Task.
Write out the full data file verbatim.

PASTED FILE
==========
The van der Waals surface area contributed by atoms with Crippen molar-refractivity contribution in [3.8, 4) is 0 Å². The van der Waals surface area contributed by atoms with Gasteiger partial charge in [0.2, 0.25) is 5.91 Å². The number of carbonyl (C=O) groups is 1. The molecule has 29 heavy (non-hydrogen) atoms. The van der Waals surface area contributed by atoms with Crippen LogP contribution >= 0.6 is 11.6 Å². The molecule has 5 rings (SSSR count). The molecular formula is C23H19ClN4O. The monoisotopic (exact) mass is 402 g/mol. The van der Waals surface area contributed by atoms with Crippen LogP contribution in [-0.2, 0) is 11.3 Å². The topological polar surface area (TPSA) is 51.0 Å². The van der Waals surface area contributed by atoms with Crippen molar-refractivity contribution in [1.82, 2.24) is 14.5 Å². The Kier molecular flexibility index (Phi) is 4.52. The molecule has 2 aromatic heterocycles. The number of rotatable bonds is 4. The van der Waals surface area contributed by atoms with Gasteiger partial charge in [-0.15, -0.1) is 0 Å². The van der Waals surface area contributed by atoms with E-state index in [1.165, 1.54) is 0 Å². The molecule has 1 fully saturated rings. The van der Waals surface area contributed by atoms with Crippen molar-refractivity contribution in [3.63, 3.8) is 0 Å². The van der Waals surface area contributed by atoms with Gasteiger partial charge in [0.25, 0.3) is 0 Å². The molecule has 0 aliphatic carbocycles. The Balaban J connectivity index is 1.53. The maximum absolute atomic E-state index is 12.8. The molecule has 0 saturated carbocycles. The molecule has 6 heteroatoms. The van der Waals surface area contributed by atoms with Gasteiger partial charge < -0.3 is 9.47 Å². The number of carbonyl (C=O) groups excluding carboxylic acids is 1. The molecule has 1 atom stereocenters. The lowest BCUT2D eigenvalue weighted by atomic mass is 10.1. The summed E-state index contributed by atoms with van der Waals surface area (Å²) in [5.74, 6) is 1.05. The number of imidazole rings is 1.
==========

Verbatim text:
The van der Waals surface area contributed by atoms with Crippen molar-refractivity contribution in [3.8, 4) is 0 Å². The van der Waals surface area contributed by atoms with Gasteiger partial charge in [0.2, 0.25) is 5.91 Å². The number of carbonyl (C=O) groups is 1. The molecule has 29 heavy (non-hydrogen) atoms. The van der Waals surface area contributed by atoms with Crippen LogP contribution >= 0.6 is 11.6 Å². The molecule has 5 rings (SSSR count). The molecular formula is C23H19ClN4O. The monoisotopic (exact) mass is 402 g/mol. The van der Waals surface area contributed by atoms with Crippen LogP contribution in [-0.2, 0) is 11.3 Å². The topological polar surface area (TPSA) is 51.0 Å². The van der Waals surface area contributed by atoms with Crippen molar-refractivity contribution in [1.82, 2.24) is 14.5 Å². The Kier molecular flexibility index (Phi) is 4.52. The molecule has 2 aromatic heterocycles. The number of rotatable bonds is 4. The van der Waals surface area contributed by atoms with Gasteiger partial charge in [-0.15, -0.1) is 0 Å². The van der Waals surface area contributed by atoms with E-state index in [1.165, 1.54) is 0 Å². The molecule has 1 fully saturated rings. The van der Waals surface area contributed by atoms with Crippen molar-refractivity contribution in [3.63, 3.8) is 0 Å². The van der Waals surface area contributed by atoms with Gasteiger partial charge in [0.25, 0.3) is 0 Å². The molecule has 0 aliphatic carbocycles. The Balaban J connectivity index is 1.53. The maximum absolute atomic E-state index is 12.8. The molecule has 0 saturated carbocycles. The molecule has 6 heteroatoms. The van der Waals surface area contributed by atoms with Gasteiger partial charge < -0.3 is 9.47 Å². The number of carbonyl (C=O) groups excluding carboxylic acids is 1. The molecule has 1 atom stereocenters. The lowest BCUT2D eigenvalue weighted by atomic mass is 10.1. The summed E-state index contributed by atoms with van der Waals surface area (Å²) in [5.74, 6) is 1.05. The number of imidazole rings is 1.